With hindsight, the decision to invest relatively large amounts in unlisted, illiquid assets has been a winner for industry funds.
In recent times some master trusts have started to move in the same direction and have increased their weighting to unlisted assets. These are small steps, however, largely because they and their parent organisations have long memories and unlisted assets pose challenges for funds with daily unit pricing.
Few can forget the pain of the early 1990s when a ‘run’ on unlisted property trusts caused many to freeze redemptions, restructure and seek liquidity by listing on the stock exchange. Reputational risk is a strong motivator, and master trust operators have been conservative about liquidity (maybe too conservative) ever since.
We have commented in previous articles that the advent of choice of fund has elevated the importance of liquidity. Industry funds no longer have captive memberships, so they need to be mindful of the possibility of redemptions, especially if they deliver consistently poor performance. That said, the prospect of a serious ‘run’ on any reputable fund is somewhat remote.
Nonetheless, there are legitimate concerns that some funds are going too far down the unlisted route. How much illiquidity is too much? That is a value judgement for super investors to make. Our view is that a prudent exposure is somewhere between 20% and 30%.
This is partly based on research of large overseas college and university endowments, which have an average allocation to unlisted assets of about 40%. To our mind, as endowments never have to repay the monies gifted (although they do have annual spending requirements), this sets a ceiling on unlisted assets. Super funds can use this example to gauge their own exposure bearing in mind that members can switch funds and change investment options almost at any time.
So far, we have focused on the listed versus unlisted decision and the consequences for fund performance. This is one reason – but not the only reason – why industry funds have performed so well relative to their commercial competitors.
Other reasons for their success include:
- underweighting international shares and overweighting Australian shares and property in the 2002 to 2006 period when the Australian market significantly outperformed;
- reducing equity exposures and building up their cash reserves in the latter stages of the bull market; and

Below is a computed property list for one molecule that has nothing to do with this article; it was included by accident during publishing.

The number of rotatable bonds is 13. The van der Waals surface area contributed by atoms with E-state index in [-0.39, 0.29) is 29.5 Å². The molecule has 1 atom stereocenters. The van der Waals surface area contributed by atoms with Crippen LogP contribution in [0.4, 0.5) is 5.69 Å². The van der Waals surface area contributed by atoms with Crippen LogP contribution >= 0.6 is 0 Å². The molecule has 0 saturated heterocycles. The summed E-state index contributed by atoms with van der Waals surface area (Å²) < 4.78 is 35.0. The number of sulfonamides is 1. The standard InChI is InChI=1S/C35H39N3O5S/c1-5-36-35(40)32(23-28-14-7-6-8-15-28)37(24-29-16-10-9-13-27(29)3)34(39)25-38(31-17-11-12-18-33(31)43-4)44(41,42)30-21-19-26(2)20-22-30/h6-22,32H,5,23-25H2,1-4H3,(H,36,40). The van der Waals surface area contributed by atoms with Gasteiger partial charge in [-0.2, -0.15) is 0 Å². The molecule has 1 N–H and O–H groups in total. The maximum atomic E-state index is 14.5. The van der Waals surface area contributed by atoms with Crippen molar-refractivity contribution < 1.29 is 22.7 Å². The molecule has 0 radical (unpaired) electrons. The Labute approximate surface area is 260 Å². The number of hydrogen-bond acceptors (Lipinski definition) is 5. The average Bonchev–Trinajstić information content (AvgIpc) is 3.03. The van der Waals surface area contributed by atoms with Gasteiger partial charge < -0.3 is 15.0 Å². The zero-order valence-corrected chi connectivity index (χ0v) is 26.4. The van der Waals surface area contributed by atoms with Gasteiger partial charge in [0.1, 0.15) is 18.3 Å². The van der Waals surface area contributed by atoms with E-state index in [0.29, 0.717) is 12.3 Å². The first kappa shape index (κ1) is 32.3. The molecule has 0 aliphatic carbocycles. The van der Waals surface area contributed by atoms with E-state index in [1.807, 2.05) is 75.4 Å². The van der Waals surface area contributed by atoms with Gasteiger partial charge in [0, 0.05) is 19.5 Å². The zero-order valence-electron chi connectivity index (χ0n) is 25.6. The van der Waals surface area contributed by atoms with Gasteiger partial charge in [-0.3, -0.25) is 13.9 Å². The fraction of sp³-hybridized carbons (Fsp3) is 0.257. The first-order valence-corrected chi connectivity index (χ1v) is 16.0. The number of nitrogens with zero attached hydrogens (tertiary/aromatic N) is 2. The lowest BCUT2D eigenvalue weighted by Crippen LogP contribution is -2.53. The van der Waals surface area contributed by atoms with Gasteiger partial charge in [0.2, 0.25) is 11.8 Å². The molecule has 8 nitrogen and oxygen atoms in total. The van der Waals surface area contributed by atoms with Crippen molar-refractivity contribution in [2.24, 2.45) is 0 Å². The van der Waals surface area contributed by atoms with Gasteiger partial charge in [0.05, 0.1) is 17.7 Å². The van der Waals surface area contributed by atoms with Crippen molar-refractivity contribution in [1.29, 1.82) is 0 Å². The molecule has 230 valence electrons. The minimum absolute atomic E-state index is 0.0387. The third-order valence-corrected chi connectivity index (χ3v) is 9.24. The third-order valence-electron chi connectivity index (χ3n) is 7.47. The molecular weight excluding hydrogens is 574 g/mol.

- substituting core infrastructure and absolute return strategies for bonds in the defensive component of their default portfolios to enjoy superior returns while maintaining the same degree of diversification.
Table 4 illustrates the effects of substituting core infrastructure for bonds using the returns from Industry Funds Management’s infrastructure funds as an example.
These decisions reflect well on the funds and on their investment consultants. Whether they indicate a sustainable advantage is a matter of opinion.
The decisions regarding exposures to international shares, equities and cash are more about medium term strategic ‘tilts’ than long term asset allocation. Getting these tilts right consistently is difficult. So it is hard to claim this as a sustainable advantage.
The advantage of investing in alternatives, however, is sustainable if master trusts do not follow suit. But changes are being made, and some master trust portfolios are beginning to look more like those of industry funds.
We have commented before that the master trust offering is not just about returns. They do generally provide a superior member ‘experience’, including personal advice. They also service advisers better, which ultimately benefits members.
It seems an obvious comment, but members really should get independent, professional advice before they switch funds or investments, particularly if their motives are for performance reasons. Importantly, they need to be satisfied that outperformance is likely to continue and that they are taking into account all of the services offered.
Note: Performance for the IFM funds is net of fees and tax. Performance for Australian and international bonds is based on the relevant market indices.
|Table 4: Performance of Infrastructure vs. Bonds - Periods ended 30 June 2008 (% pa)|
|1 Year||3 Years||5 Years|
|IFM Australian Infrastructure||5.1||8.3 ||11.6|
|IFM International Infrastructure||11.8||14.6||n.a.|
|International Bonds (hedged)||7.9||4.9||6.0|